• Starting a conference call at 11:30 PM. Before this role, I had mostly done business in North America … so the biggest time changes were generally 3 hours. However, with EasyBits our key partners were in Europe, North America, and Asia … so the time differences were huge. Calls with Chinese and Taiwanese partners generally started at 5PM and got worse, with 7PM being the most common. However, 11:30PM was the latest conference call start time I can recall.
  • Seeing our software on millions of CMPCs (classmate PCs – Intel’s reference computing platform for schools) … both Blue Dolphin and Inspirus Desktop. Our software was included as part of Intel’s core stack for both education and retail units – a major accomplishment.
  • Creating multiple great marketing and training presentations in Flash for our partners … consisting of screencasts, images, text, audio (in multiple languages), and animation. We produced a suite of software with 5 components working in concert for multiple parties, including a server process that tied everything together, so presenting it in a simple, effective way was essential.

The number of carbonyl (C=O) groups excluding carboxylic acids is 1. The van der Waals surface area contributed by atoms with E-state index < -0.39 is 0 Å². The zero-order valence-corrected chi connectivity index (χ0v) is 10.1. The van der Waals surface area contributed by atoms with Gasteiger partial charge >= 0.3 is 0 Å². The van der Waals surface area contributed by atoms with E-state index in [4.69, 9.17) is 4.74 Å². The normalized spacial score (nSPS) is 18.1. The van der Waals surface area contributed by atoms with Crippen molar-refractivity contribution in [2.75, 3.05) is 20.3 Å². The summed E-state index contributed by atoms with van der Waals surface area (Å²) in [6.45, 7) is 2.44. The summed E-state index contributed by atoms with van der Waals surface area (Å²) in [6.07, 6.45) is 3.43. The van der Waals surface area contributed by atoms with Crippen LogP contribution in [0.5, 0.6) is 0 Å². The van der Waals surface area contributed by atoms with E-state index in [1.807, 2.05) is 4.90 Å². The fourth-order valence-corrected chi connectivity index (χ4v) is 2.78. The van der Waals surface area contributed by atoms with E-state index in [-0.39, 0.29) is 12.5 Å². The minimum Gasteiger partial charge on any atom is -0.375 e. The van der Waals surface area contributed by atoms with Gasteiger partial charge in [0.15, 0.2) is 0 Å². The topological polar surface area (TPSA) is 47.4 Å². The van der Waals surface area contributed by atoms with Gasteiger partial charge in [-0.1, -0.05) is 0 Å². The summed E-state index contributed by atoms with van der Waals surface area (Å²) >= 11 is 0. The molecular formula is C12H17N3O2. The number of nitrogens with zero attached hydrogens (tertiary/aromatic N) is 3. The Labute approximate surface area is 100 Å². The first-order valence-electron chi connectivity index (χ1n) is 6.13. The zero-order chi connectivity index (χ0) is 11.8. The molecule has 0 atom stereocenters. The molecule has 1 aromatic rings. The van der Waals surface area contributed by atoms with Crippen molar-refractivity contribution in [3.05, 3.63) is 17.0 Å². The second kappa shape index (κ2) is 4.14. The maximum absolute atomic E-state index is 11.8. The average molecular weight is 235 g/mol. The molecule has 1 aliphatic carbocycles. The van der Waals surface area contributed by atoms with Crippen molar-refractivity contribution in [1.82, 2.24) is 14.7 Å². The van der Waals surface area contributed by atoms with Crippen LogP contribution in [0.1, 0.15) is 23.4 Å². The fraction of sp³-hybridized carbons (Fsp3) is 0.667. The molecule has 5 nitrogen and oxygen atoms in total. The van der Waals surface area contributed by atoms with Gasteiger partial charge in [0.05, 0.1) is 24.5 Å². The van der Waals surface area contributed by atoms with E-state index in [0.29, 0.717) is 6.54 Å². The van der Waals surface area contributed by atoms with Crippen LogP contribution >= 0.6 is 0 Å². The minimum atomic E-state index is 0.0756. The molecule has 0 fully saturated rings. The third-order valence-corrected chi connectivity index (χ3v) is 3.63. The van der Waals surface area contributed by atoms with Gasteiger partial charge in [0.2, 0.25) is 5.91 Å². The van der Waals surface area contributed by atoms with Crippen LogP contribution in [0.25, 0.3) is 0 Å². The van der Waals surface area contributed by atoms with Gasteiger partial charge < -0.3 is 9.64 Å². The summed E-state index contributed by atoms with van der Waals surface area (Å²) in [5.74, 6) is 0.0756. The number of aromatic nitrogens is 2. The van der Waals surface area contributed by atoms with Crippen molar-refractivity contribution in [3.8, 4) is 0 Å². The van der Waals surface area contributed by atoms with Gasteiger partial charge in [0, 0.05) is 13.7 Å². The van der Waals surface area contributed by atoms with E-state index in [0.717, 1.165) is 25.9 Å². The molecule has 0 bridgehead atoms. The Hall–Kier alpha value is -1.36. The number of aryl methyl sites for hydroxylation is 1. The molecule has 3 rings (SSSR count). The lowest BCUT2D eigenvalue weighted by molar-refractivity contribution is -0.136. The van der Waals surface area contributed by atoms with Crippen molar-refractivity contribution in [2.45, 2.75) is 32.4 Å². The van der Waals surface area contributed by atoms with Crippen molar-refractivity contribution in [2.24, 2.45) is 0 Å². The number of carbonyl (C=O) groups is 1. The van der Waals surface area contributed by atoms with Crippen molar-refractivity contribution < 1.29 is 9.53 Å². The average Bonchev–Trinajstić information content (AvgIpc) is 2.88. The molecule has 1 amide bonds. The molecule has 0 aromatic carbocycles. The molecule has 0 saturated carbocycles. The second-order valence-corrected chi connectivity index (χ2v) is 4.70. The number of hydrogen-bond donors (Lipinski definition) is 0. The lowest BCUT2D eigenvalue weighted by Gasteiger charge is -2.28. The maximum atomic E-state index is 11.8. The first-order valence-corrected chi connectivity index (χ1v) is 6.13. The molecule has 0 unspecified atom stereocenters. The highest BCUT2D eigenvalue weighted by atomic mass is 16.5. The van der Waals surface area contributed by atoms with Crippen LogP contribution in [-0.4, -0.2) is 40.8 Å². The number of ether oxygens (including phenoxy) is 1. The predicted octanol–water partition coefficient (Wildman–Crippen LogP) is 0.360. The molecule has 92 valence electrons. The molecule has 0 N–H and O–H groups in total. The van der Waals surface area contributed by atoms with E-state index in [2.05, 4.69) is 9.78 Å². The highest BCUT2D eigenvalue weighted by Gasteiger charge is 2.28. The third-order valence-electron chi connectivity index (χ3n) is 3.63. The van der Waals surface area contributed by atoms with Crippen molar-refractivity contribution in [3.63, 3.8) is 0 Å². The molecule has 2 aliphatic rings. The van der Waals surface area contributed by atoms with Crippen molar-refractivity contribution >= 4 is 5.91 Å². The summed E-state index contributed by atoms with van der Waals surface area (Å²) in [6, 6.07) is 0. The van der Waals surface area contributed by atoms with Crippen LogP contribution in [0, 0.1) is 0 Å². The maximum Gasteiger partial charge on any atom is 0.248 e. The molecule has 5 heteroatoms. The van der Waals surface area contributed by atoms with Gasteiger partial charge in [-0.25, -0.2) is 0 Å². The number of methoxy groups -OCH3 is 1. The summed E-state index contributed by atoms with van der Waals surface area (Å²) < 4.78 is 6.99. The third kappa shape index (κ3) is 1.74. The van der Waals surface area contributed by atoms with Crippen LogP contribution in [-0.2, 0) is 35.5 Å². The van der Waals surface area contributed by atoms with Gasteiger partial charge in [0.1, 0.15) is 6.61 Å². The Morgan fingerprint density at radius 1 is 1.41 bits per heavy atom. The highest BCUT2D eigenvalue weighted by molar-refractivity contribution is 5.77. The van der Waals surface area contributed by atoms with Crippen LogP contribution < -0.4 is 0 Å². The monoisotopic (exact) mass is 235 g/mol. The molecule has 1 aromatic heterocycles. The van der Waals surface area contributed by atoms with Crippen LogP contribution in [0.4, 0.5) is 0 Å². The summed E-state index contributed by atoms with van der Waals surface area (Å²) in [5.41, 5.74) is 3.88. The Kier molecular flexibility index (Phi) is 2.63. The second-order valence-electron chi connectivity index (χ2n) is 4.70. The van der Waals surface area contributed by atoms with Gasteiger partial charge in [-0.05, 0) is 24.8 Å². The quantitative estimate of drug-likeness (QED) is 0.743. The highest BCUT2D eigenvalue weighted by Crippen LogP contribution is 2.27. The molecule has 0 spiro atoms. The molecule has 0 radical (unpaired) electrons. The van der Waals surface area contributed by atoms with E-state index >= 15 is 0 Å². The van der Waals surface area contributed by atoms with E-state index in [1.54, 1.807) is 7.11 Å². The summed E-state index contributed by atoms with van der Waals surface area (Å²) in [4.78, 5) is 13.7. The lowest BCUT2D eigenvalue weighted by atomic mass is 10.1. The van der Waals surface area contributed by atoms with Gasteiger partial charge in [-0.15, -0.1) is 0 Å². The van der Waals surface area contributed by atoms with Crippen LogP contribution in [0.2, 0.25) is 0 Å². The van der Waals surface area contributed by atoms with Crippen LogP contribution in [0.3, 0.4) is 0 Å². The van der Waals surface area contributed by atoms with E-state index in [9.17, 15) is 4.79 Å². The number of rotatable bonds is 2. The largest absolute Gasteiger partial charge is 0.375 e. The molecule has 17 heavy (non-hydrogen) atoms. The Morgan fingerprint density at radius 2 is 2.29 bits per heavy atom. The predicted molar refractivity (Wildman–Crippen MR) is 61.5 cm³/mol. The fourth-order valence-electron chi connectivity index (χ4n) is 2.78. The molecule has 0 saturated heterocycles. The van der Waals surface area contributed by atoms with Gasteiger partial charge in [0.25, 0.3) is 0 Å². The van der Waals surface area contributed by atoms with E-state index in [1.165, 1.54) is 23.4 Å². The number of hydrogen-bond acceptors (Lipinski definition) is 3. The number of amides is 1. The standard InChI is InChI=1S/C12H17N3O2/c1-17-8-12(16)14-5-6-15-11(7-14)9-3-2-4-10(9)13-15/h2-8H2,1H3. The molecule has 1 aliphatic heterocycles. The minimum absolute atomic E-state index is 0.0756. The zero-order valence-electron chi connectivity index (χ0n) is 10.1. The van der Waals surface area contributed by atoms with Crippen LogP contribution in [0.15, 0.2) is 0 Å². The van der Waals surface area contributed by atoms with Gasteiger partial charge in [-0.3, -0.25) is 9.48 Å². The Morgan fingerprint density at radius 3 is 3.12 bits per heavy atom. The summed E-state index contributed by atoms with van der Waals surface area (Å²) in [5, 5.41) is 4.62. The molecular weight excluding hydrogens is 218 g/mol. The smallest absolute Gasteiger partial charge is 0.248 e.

• Working with a remote development team, mostly in the Ukraine. This presented serious challenges of language and time zones, not to mention cultural differences in work and communication styles, but in spite of the problems, enabled us to create very significant software solutions in far less time, and with a fairly advantageous cost structure as well.
  • Meeting Patrick from Smart in Santa Clara at another Intel QBR, and going with him, Meghan Desai and Bob Gregory of Intel to 3-4 different restaurants in Cupertino, including one right at 1 Infinite Loop, where we ordered a tiny Belgian beer with a dragon on the lable … 20% alcohol by volume.